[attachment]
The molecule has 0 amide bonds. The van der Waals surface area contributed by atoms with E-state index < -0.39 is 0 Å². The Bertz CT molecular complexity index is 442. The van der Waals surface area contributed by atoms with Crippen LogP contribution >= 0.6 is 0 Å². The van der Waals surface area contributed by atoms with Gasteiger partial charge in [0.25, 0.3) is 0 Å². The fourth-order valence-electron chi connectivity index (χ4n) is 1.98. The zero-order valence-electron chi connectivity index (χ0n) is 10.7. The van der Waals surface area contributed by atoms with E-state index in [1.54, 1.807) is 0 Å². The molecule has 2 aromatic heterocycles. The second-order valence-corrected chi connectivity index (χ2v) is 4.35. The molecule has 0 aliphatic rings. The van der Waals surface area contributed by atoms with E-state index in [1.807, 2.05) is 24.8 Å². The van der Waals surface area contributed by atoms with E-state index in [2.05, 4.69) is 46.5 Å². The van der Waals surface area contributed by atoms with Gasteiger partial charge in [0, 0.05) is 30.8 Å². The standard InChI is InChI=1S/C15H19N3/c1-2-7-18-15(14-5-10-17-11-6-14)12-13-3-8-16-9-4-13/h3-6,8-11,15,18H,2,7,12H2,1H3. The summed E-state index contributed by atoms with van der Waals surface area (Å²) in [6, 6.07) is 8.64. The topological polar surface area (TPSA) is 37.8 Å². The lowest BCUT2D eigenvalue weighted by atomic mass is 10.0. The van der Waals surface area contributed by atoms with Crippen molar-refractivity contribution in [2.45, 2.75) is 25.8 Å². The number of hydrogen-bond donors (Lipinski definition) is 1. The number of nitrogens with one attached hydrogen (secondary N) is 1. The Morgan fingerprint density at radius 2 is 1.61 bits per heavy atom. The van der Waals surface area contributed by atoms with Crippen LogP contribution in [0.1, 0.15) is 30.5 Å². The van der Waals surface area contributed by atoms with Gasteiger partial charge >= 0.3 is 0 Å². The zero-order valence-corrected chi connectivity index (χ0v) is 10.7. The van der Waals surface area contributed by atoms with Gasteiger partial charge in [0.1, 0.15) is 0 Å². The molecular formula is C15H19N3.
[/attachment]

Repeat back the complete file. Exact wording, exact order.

The molecule has 0 amide bonds. The van der Waals surface area contributed by atoms with E-state index < -0.39 is 0 Å². The Bertz CT molecular complexity index is 442. The van der Waals surface area contributed by atoms with Crippen LogP contribution >= 0.6 is 0 Å². The van der Waals surface area contributed by atoms with Gasteiger partial charge in [0.25, 0.3) is 0 Å². The fourth-order valence-electron chi connectivity index (χ4n) is 1.98. The zero-order valence-electron chi connectivity index (χ0n) is 10.7. The van der Waals surface area contributed by atoms with E-state index in [1.54, 1.807) is 0 Å². The molecule has 2 aromatic heterocycles. The second-order valence-corrected chi connectivity index (χ2v) is 4.35. The molecule has 0 aliphatic rings. The van der Waals surface area contributed by atoms with E-state index in [1.807, 2.05) is 24.8 Å². The van der Waals surface area contributed by atoms with E-state index in [2.05, 4.69) is 46.5 Å². The van der Waals surface area contributed by atoms with Gasteiger partial charge in [0, 0.05) is 30.8 Å². The standard InChI is InChI=1S/C15H19N3/c1-2-7-18-15(14-5-10-17-11-6-14)12-13-3-8-16-9-4-13/h3-6,8-11,15,18H,2,7,12H2,1H3. The summed E-state index contributed by atoms with van der Waals surface area (Å²) in [6, 6.07) is 8.64. The topological polar surface area (TPSA) is 37.8 Å². The lowest BCUT2D eigenvalue weighted by atomic mass is 10.0. The van der Waals surface area contributed by atoms with Crippen molar-refractivity contribution in [2.45, 2.75) is 25.8 Å². The number of hydrogen-bond donors (Lipinski definition) is 1. The number of nitrogens with one attached hydrogen (secondary N) is 1. The Morgan fingerprint density at radius 2 is 1.61 bits per heavy atom. The van der Waals surface area contributed by atoms with Crippen LogP contribution in [0.1, 0.15) is 30.5 Å². The van der Waals surface area contributed by atoms with Gasteiger partial charge >= 0.3 is 0 Å². The zero-order valence-corrected chi connectivity index (χ0v) is 10.7. The van der Waals surface area contributed by atoms with Gasteiger partial charge in [0.1, 0.15) is 0 Å². The molecular formula is C15H19N3.